A friend of mine is suffering from excruciating anticipatory pain. He’s heading to New York to attend his daughter’s graduation, which should be a glorious moment in life. But her commencement speaker is Fed Chair Janet Yellen. “Gotta find some thorazine to take before the ceremony,” he muttered. He paid for his daughter’s education. Not many students are that lucky.
Student loan balances soared 362% to $1.1 trillion since 2003, during a period when mortgage debt – including the effects of the current Housing Bubble 2 – rose “only” 65% to $8.2 trillion and credit card debt actually declined by 4.2% to $660 billion (chart). The burden of servicing that increasing pile of student loans is eating into other forms of borrowing and spending, such as the American classic, reckless consumption on credit cards, or the purchase of a home. And so the proportion of first-time buyers – the single most important sign of a healthy housing market – has been shrinking for years.
Recent graduates are facing a job situation that remains tough. The employment-population ratio for 25-34 year olds (chart) is on a similarly terrible trajectory as the EP ratio for the overall working-age population: It declined sharply from the employment peak in 2001 when 81.5% of the people in that age group were working. The ratio dipped below 78% in 2003, recovered a little, only to plunge in 2008, finally dropping below 74% in 2010. Since 2012, it has been recovering in fits and starts to a recent high of 76% earlier this year, only to drop again more recently. Like other Americans, this age group is having trouble finding jobs.
Over 70% of the students who are sitting through a commencement speech this spring have student loans. They will start their career, if any, with an average student loan balance of $33,000. Even when adjusted for inflation, it’s about twice as much as 20 years ago. Back then, only 43% of students graduated with student loans. After decades of red-hot tuition and fee increases, working your way through college in four years, the way I and many others did back in the day, has become a pipedream.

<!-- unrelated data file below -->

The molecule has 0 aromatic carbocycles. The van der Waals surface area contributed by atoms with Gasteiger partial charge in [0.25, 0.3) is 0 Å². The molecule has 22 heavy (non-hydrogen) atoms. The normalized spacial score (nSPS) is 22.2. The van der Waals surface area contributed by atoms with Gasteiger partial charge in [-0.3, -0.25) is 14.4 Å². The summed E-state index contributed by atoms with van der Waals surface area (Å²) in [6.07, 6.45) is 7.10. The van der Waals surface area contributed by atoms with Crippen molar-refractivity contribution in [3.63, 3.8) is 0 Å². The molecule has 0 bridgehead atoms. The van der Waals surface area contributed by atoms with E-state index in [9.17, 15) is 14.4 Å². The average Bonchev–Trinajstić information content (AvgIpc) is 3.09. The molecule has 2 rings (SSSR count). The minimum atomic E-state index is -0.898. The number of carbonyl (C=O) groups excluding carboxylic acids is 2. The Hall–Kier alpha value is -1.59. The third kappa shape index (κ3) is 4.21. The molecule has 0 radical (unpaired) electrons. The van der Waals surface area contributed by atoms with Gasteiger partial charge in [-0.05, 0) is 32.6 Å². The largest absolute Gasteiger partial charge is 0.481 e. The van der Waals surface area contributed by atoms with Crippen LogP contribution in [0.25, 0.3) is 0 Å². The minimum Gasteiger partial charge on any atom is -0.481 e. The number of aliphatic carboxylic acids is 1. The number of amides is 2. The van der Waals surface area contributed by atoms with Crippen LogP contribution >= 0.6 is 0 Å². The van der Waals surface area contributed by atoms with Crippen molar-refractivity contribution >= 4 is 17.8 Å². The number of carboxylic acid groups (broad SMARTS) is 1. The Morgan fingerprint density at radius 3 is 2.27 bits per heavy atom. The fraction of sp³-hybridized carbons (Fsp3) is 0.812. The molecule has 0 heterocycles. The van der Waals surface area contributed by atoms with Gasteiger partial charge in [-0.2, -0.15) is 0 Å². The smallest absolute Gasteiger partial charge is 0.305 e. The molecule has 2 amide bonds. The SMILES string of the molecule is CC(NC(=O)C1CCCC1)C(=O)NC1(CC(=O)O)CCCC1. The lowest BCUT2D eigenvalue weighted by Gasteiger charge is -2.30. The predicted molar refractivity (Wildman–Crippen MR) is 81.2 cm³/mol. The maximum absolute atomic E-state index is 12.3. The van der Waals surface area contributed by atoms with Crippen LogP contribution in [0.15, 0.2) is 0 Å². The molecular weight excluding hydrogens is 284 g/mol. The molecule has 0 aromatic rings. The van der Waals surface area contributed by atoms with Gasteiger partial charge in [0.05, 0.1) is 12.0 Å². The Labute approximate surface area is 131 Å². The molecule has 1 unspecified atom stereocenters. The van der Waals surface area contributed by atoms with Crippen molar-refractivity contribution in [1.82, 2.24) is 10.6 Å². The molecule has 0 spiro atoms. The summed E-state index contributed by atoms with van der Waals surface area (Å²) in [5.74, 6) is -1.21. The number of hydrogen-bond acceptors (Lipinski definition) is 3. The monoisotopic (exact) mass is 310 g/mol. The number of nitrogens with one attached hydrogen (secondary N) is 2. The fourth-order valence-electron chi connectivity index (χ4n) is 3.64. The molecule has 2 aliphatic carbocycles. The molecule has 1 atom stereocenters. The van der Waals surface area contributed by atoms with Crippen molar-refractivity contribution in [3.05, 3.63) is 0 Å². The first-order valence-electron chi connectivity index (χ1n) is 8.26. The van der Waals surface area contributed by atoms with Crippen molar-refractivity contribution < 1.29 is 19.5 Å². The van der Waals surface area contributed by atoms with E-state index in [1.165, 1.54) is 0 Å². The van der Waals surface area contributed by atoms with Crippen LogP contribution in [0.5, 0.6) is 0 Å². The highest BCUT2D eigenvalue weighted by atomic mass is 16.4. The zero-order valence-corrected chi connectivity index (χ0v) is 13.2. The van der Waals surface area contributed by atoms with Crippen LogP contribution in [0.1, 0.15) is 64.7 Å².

Every year, it gets worse. The Class of 2012 was the most indebted ever. Then the Class of 2013 took over that dubious honor, only to be trumped by the Class of 2014. Next year, the honor will go to the Class of 2015. Among the reasons for this fiasco: the way colleges are paid liberates them from both free-market and governmental constraints. They can charge whatever they want and get away with it because students can just go ahead and borrow it. Even noisy student protests with mass arrests trip up administrators only briefly. And through the student loan programs, designed with whatever intentions, the government is simply aiding and abetting colleges in extracting ever more money from the future lives of their students.
The equation might not have gone so horribly awry if each class of graduates had seen their incomes skyrocket in line with their student debt. But that’s a crummy joke. Between 2005 and 2012 – the last year for which this data set is available – the inflation-adjusted average student loan balance of graduates under 30 years old has soared 35% while the median annual income adjusted for inflation for college graduates between 25 and 34 years old has declined by 2.2%. And this is what this torturous condition looks like:
Something has to give. Sure, whittling down real incomes via inflation – among the goals of the inflation mongers at the Fed, the IMF, and elsewhere – reduces the labor costs of employers and makes the US more competitive with Bangladesh. Not raising the minimum wage in line with inflation is based on the same principle. And surely, providing workers only minimum food, some rags to wear, and basic shelter, instead of paying them actual wages, would do an even better job at it.
But this strategy has a drawback. These graduates will soon enter the generation of potential first-time home buyers. Today’s first-time buyers graduated a few years ago. For them, dealing with their student-loan burden isn’t nearly as much of a drag on their spending power. And they’re already staying away from the housing market.
The Class of 2014, including some of those who dozed through Yellen’s commencement speech, will be suffocating under their record-setting student loans that they have to pay for with their skimpy wages – the lucky one who find jobs that pay enough to make any payments at all. This is the future generation of first-time home buyers. And on top of their mountain of student loans, they’re facing higher interest rates and the inflated prices of Housing Bubble 2, if it can be kept inflated long enough, which appears unlikely, given the deteriorating condition of the crux of the housing market, these suffocating first-time buyers.
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